Banished has a fantastic premise that feels wasted with this show. It has the chance to explore something we have never seen before. But instead, it makes vague allusions and oblique references to things like interactions with “the natives” and only one character succumbing to snake bite. But if you were the first “colonists” – prisoners and the military men from England – sent to Australia, this should somehow feel wider – told as a much bigger story and through a broader lens, yet with a lot more detail. But it feels like everything about the story and the scenery is too contained, too limited. It never fully conveys how far away they are from everything. They talk a lot about these long prison sentences and the opportunity to go home someday – and even if they all know they will never really get there, or that they will starve before their sentences are up, you never quite sense that urgency or the true sense of eternal banishment that the round-the-world incarceration of geography has imposed.
On a lighter note, the British dude from one of my least favorite shows (another one with a good premise and the opportunity to tell a much-needed story), Looking, gets to beg in the same way in both shows. In Looking he was constantly telling his illicit lover, Patrick, that he will leave his boyfriend someday. But just not yet. Be patient. Eventually he leaves the boyfriend and gets together officially with Patrick, but in the last episode, sets Patrick off by pleading with him to consider an open relationship.
In Banished, he begs for his food back when a bully steals his food every day. Then begs the authorities to take action when he tattles on said bully for stealing his food. When nothing happens because the bully is the only smith among the prisoners, he eventually kills the bully. And then begs for his life and whines and cries in an understandable but not particularly appealing way.
We also get to see Ewen Bremner – best known as Trainspotting‘s Spud – as the colony’s minister/pastor. Funny how nearly the whole gang from Trainspotting are television staples today.
Hopefully, if this series has a second season ahead of it, these kinds of problems can be addressed. I don’t really think a premise with this kind of rich historical import deserves to be a second-rate soap opera.
Overwrought, overbaked, pretentious eight-part program based on an Australian book and then Australian series of the same name – The Slap. Americans always make a mess of things they try to redo. A story that details the aftermath of an unfortunate and heated afternoon in which an adult slaps an unruly child across the face, and what that does to everyone who attended the event where the slap occurred.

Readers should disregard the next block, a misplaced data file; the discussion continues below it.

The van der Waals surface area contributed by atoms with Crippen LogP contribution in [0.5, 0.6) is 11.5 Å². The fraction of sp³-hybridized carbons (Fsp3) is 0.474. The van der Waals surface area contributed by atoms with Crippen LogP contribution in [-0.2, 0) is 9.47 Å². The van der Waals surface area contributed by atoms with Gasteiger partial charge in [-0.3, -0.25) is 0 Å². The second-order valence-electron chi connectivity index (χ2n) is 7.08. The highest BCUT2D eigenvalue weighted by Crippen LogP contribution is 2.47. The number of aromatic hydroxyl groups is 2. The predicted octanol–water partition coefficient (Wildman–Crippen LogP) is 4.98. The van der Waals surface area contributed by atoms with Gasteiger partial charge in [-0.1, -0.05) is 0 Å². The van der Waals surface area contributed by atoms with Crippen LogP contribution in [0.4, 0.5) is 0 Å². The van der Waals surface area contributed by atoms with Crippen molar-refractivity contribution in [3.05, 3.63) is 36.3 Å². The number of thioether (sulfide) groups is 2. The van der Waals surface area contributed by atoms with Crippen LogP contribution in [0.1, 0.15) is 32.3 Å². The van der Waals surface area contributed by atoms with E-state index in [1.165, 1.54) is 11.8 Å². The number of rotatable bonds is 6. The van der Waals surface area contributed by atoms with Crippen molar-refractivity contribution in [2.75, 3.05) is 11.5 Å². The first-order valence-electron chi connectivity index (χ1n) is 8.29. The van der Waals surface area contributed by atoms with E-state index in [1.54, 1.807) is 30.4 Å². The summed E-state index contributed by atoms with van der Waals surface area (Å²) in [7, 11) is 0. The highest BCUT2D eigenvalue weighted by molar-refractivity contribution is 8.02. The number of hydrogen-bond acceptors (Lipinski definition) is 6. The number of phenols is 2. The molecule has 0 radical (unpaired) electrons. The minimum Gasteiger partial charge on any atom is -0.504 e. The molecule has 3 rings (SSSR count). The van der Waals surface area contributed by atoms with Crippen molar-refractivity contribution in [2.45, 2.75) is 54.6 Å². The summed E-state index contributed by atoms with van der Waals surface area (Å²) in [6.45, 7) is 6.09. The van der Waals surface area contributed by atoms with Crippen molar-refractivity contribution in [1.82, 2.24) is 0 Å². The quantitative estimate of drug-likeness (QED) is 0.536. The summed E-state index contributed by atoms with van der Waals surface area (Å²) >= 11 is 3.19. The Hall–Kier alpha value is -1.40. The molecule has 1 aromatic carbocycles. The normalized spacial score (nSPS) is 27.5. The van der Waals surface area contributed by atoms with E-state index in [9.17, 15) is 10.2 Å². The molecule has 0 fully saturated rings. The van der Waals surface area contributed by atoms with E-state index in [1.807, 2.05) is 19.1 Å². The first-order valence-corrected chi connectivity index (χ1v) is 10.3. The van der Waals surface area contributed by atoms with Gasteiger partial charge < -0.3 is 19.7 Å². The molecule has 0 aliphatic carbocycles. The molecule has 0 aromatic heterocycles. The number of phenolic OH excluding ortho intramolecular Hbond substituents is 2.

I do admit though that the final of the eight parts was somewhat moving (as well as the hour that focused on Uma Thurman’s middle-aged character facing a surprise pregnancy, which was quite difficult for me even though it was as wrapped up in stupidity as the rest of this series). This was quite a waste of time. Many friends have mentioned trying to watch this, but found it hideous for a number of reasons. First, totally disconnected narration that sounded like it was a part of another show; second, characters who are ostensibly married, related or best friends who seem like they don’t know each other at all – absolutely no chemistry. Finally, it was just overdone and pretentious in every way. It came together in the end. A seemingly minor character, Richie, weaves everything together in the end – and he turns out to be the only sympathetic character in the entire show.
The Goldbergs was a bit over the top for me in the beginning, but as I continued to watch, the 1980s nostalgia eventually won me over. Many, many moments choke me up with tears. The show manages to evoke nostalgia, emotion without being overly saccharine. And I suppose people who did not grow up in that era might not feel as strongly about it. But they can find other points to connect with emotionally (the importance of family, the connection the crazy mother has with the kids, the sense of not wanting your kids to grow up, the feeling that everyone is awkward in youth but eventually, with the right guidance, they find their voice and path). It is interesting to watch the Goldberg kids grow up.
A recent episode made me laugh out loud. The dad wonders why someone would destroy a perfectly good Fiero to make a robot when the youngest, Adam, enthuses about the greatness of The Transformers (toys and cartoon). Adam pits the “stupidity” of a game “where grown men hit a ball with a stick” against his future run by robots. Argument ensues about baseball versus robots – America’s pastime (past) and its robotic future.
“Robots aren’t even real.”
“Oh you’ll see how real they are when cyborgs take over and outlaw your precious baseball.”